Recall election law needs an upgrade
At first blush, the Colorado Senate’s approval of a bill to change the way recall elections are held looks like a classic case of political sour grapes.
Last year, for the first time in the state’s history, voters ousted two senate members — both Democrats — through a recall election. Democrats still retain a narrow one-vote majority in the Senate, which they used to pass SB158.
Democrats maintain that the success of last year’s recall was aided by arcane provisions in the state’s century-old recall elections law that limited voter turnout.
Republicans argue that the Legislature doesn’t have the authority to change recall provisions because they’re spelled out in the Colorado Constitution.
The recall election rules were written before the advent of modern voting methods, such as mail-in ballots, absentee ballots and early voting. We agree that it’s time for recalls to reflect the modern voting climate.
We continue to believe that recall is a tool voters should use only to remove people from office who are seriously negligent in performing their duties or are engaged in official misconduct. It should not be employed to punish elected officials for their political or ideological views, as was clearly the case with last year’s recalls.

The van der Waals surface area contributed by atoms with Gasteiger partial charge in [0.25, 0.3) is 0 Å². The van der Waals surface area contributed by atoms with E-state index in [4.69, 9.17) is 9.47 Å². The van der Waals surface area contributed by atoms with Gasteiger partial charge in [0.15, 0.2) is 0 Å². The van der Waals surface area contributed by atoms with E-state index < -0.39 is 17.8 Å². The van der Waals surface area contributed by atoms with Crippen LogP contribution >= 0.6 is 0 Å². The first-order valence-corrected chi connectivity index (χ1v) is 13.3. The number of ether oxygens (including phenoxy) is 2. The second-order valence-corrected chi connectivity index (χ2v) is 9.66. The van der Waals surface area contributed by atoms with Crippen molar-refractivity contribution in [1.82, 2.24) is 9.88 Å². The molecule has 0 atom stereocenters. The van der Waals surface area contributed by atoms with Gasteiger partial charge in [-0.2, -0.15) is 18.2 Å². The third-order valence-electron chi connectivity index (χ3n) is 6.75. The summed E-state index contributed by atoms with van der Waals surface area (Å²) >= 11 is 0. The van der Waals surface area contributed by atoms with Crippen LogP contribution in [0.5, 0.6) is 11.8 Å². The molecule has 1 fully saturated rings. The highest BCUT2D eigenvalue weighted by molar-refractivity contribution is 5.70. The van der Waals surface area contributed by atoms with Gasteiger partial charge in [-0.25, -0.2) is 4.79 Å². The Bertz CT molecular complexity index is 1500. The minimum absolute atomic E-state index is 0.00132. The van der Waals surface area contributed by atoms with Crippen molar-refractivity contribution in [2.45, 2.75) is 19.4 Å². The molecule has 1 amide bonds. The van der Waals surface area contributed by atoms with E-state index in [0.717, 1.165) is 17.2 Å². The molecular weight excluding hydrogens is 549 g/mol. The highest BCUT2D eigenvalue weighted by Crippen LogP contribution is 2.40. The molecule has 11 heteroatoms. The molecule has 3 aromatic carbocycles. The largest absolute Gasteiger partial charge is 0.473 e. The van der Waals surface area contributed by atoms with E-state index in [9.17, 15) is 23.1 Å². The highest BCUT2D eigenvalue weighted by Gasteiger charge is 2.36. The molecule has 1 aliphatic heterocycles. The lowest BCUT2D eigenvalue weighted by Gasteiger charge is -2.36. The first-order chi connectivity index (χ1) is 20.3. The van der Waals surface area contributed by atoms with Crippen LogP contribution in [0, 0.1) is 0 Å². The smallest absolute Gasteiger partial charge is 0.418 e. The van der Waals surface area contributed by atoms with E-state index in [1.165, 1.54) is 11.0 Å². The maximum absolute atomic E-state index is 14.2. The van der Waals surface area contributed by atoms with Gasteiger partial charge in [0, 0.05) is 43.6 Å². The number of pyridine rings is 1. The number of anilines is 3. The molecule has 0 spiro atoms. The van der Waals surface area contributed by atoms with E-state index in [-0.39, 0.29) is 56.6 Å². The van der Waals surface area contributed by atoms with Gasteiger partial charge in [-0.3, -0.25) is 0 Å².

Last September, two senators, including then President John Morse of Colorado Springs, were the object of recalls because they supported controversial gun-control measures approved by the Legislature but opposed by the GOP.
Recall deadlines set in the state Constitution prevented last year’s elections from being conducted by mail. Democrats want to adjust the deadlines to give voters the full slate of modern election options.
If recalls are going to be used as political weapons, we think it’s imperative that recall elections be as inclusive as possible.
Last year’s recall elections illustrated the need for better guidelines. The bill’s author, Sen. Pat Steadman, D-Denver, noted the need for court rulings to help county clerks understand how the laws were to be interepreted and administered.
We think clarifying murky constitutional language or updating outmoded provisions is an appropriate use of statutory power. If Republicans want to fight the changes because they view them as unconstitutional, a court challenge will help settle the issue.
Either way, voters deserve resolution on the matter. We don’t know when another recall election is coming. We can only hope that they don’t become more pervasive based on the whims of political groups who disagree with the views of their elected officials.